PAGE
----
There’s a very cool and interesting article on The Verge about the consequences of discovering liquid, flowing water on Mars. While many people – and I include myself in this bunch – have got tremendously excited about this discovery, what the article points out in detail are the massive obstacles still to overcome before we can actually do anything about the fact that we know there is water on Mars. Still, what’s most excited about all of this is that these are relatively short-term, highly solvable (is that a word?) problems, that are pretty much the only thing standing behind mankind and what many consider to be the most important discover in history.

What makes the discovery of liquid water on the surface of Mars as opposed to, say, 20km underneath the icecaps of Europa, is that there is a genuine possibility of us getting access to this water within the lifetime of many, if not most of the world’s current population. Assuming we can keep contaminants out of the equation, once we get our hands (not literally) on the water for testing, we will be at a pretty significant crossroads.

Given how incredibly resilient life has turned out to be on earth (fancy living at the bottom of the ocean in a pitch-black volcano of boiling sulphur?), it seems highly possible that some form of life could exist within the water on Mars. The results of our studies will go one of two ways – we will either discover extra-terrestrial life, or we won’t (OK, so there is also the terrifying prospect of ‘inconclusive’ results if something goes wrong and contamination is suspected but I don’t want to even think about that yet). If there is no life, then the search will continue. Until we’ve searched every corner of the known universe, there will always be a chance that some form of extra terrestrial life is out there waiting to be discovered, though I guess that chance will effectively diminish each time we turn up empty-handed.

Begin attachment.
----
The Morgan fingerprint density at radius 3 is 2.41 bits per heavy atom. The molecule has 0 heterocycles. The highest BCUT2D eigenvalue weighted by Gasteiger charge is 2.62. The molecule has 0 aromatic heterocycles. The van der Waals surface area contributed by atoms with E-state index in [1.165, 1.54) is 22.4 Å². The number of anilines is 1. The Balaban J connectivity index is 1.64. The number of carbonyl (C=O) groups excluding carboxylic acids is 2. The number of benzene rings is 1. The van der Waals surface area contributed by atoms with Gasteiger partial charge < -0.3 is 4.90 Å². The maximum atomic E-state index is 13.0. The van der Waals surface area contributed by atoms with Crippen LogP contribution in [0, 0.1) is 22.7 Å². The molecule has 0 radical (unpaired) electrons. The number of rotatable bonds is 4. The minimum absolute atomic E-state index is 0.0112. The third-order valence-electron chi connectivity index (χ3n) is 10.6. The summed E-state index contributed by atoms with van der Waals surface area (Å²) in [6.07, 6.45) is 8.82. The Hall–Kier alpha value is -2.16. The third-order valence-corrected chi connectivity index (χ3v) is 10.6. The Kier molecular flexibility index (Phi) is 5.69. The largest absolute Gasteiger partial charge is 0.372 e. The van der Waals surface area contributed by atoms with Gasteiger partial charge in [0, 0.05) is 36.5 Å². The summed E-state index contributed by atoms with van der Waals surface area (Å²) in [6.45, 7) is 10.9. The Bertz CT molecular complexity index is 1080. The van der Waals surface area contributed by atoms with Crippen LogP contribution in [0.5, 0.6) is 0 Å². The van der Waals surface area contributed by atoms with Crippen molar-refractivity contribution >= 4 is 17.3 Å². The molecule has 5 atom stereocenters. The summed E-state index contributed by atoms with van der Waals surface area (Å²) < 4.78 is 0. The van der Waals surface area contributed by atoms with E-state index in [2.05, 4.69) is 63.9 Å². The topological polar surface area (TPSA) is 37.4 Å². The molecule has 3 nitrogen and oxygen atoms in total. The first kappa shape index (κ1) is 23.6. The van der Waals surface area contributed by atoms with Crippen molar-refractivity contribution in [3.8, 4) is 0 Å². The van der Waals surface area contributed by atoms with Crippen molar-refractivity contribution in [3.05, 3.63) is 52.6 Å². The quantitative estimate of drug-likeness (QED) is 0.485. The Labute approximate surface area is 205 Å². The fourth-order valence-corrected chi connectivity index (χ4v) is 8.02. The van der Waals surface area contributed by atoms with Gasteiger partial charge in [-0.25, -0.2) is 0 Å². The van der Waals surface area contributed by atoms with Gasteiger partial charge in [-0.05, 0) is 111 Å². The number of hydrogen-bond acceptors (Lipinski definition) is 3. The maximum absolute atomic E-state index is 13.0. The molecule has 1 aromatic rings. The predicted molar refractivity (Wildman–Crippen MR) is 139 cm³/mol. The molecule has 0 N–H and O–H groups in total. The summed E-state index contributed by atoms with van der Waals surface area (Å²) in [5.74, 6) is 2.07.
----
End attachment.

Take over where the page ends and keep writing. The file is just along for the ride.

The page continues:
Then there is the other possibility. We will discover life from an alien world. History, religion and the belief systems of the world will be turned upside down. Unfortunately, we are unlikely to discover a 2001-esque black obelisk at the same time, so answering this single question will raise an overwhelming torrent of further questions, but at the same time answering that single question will make so many other questions seem insignificant. God created the world? OK cool, but what about Mars, and the life there? Life started in a primordial soup? OK great, but that’s just on earth – where did it start before that?

Ultimately, the discovery of liquid water on the surface of Mars has at last put mankind at the gateway of a potential discovery so massive that it’s hard to express in words how significant it would be. I guess it’s a bit like the first time a curious primate picked up a branch and thought about using it as a club – he would have known that some exciting stuff was about to go down, but he would have had absolutely no concept of where the use of a tool would ultimately take him and his descendents. That’s pretty much where mankind is now. We may be on the cusp of something that we cannot even fathom, yet ironically that makes the drive to get there all the more powerful. Now we just need to wait; I hope it’s not too long.


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